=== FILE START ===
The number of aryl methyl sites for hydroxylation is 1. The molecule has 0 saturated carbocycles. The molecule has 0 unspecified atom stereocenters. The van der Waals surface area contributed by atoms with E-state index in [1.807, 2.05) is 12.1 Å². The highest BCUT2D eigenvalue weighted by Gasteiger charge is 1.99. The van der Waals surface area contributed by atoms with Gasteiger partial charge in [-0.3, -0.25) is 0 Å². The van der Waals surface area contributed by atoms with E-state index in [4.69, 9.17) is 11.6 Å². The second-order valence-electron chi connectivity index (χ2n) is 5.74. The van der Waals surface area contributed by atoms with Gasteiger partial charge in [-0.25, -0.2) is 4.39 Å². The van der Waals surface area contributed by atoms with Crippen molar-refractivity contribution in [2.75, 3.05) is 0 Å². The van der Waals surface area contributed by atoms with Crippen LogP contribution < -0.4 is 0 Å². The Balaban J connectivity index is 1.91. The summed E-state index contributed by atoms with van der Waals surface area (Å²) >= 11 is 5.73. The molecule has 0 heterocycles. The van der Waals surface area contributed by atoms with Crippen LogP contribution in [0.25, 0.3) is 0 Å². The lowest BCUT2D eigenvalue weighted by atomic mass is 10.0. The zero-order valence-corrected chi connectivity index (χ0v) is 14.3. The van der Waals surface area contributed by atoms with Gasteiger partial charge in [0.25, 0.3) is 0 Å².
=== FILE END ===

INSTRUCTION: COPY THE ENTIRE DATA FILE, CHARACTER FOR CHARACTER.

The number of aryl methyl sites for hydroxylation is 1. The molecule has 0 saturated carbocycles. The molecule has 0 unspecified atom stereocenters. The van der Waals surface area contributed by atoms with E-state index in [1.807, 2.05) is 12.1 Å². The highest BCUT2D eigenvalue weighted by Gasteiger charge is 1.99. The van der Waals surface area contributed by atoms with Gasteiger partial charge in [-0.3, -0.25) is 0 Å². The van der Waals surface area contributed by atoms with E-state index in [4.69, 9.17) is 11.6 Å². The second-order valence-electron chi connectivity index (χ2n) is 5.74. The van der Waals surface area contributed by atoms with Gasteiger partial charge in [-0.25, -0.2) is 4.39 Å². The van der Waals surface area contributed by atoms with Crippen molar-refractivity contribution in [2.75, 3.05) is 0 Å². The van der Waals surface area contributed by atoms with Crippen LogP contribution < -0.4 is 0 Å². The Balaban J connectivity index is 1.91. The summed E-state index contributed by atoms with van der Waals surface area (Å²) >= 11 is 5.73. The molecule has 0 heterocycles. The van der Waals surface area contributed by atoms with Crippen LogP contribution in [0.25, 0.3) is 0 Å². The lowest BCUT2D eigenvalue weighted by atomic mass is 10.0. The zero-order valence-corrected chi connectivity index (χ0v) is 14.3. The van der Waals surface area contributed by atoms with Gasteiger partial charge in [0.25, 0.3) is 0 Å².